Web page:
Dear OncoLink "Ask the Experts,"
I would like to get information about an oral chemotherapy drug called "CCNU". I would like to know the pros and cons before giving it to my 10 year old Boxer. She has been diagnosed with a mast cell tumor on the lower part of her hind leg, near the foot. Any information you give me would be greatly appreciated.
Lili Duda, VMD, Editor of the OncoLink Veterinary Oncology Section, responds:
In general, chemotherapy is used in mast cell tumors under two general circumstances. First it is used when the primary tumor is treated "definitively" with surgery with or without radiation therapy, but there are some concerns that there may be metastasis (or spread of the tumor) beyond the site of the primary tumor. Second, chemotherapy can be used to treat a large tumor that is untreatable by surgery and/or radiation, or for tumors that have spread elsewhere in the body.
There is no single or combination chemotherapy protocol that has a high efficacy against mast cell tumors once they have become very large or have spread. Also, we do not know what the best chemotherapy options is/are to manage potentially small amounts of tumor that MIGHT have spread. Traditionally, most oncologists have relied on prednisone (cortisone) either as a solitary drug or combined with other drugs. Every oncologist has their own preferred protocol (for example, one combination protocol uses two chemotherapy drugsvinblastine and cyclophosphamidealong with prednisone). However, no large studies have been done to date.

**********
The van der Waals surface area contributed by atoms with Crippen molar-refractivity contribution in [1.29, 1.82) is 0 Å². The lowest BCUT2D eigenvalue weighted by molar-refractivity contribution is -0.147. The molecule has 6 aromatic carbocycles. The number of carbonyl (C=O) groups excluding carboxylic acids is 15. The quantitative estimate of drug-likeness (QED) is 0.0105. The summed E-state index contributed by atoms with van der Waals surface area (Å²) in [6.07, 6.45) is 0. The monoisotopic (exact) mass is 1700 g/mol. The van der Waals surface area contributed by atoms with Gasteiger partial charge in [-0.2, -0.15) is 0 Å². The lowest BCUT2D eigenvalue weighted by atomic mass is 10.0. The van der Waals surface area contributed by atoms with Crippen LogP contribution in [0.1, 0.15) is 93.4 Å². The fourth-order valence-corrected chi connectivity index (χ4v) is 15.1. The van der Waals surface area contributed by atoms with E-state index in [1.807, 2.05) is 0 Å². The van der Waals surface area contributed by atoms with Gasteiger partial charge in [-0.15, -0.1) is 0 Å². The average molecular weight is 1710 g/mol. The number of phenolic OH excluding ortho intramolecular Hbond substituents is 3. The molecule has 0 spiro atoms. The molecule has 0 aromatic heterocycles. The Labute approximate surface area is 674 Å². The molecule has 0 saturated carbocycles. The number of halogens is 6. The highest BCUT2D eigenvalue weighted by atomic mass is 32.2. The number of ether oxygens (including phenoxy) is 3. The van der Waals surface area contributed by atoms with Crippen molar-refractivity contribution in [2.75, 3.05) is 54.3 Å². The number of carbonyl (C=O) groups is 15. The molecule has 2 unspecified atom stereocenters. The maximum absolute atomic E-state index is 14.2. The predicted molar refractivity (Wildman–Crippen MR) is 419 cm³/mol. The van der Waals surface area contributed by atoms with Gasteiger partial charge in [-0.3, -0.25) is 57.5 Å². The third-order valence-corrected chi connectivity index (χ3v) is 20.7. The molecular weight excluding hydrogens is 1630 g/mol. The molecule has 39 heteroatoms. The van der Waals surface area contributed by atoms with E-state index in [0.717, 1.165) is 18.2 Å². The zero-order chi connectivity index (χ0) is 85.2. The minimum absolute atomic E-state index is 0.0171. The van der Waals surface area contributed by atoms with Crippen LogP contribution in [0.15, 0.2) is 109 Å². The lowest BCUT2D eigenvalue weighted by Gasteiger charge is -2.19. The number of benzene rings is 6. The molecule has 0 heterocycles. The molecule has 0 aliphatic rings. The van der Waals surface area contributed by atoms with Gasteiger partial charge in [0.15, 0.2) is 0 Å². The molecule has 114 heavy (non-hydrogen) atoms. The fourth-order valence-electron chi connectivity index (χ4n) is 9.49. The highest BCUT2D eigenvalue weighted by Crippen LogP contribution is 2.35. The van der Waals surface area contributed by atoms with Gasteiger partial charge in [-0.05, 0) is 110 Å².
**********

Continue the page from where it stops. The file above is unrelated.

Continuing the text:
CCNU (Lomustine) is not a new drug. It has been used in both dogs and humans for quite a while in a variety of tumors. What is relatively new is its use in mast cell tumors. There are some prelimary results that suggest that CCNU might be of some use in mast cell tumors. One of the appeals of CCNU is that it is given orally so that trips to the veterinarian can be minimized. However, it is important to monitor blood cell counts and to contact your veterinarian immediately if your pet has side effects such as vomiting, lethargy, or loss of appetite.
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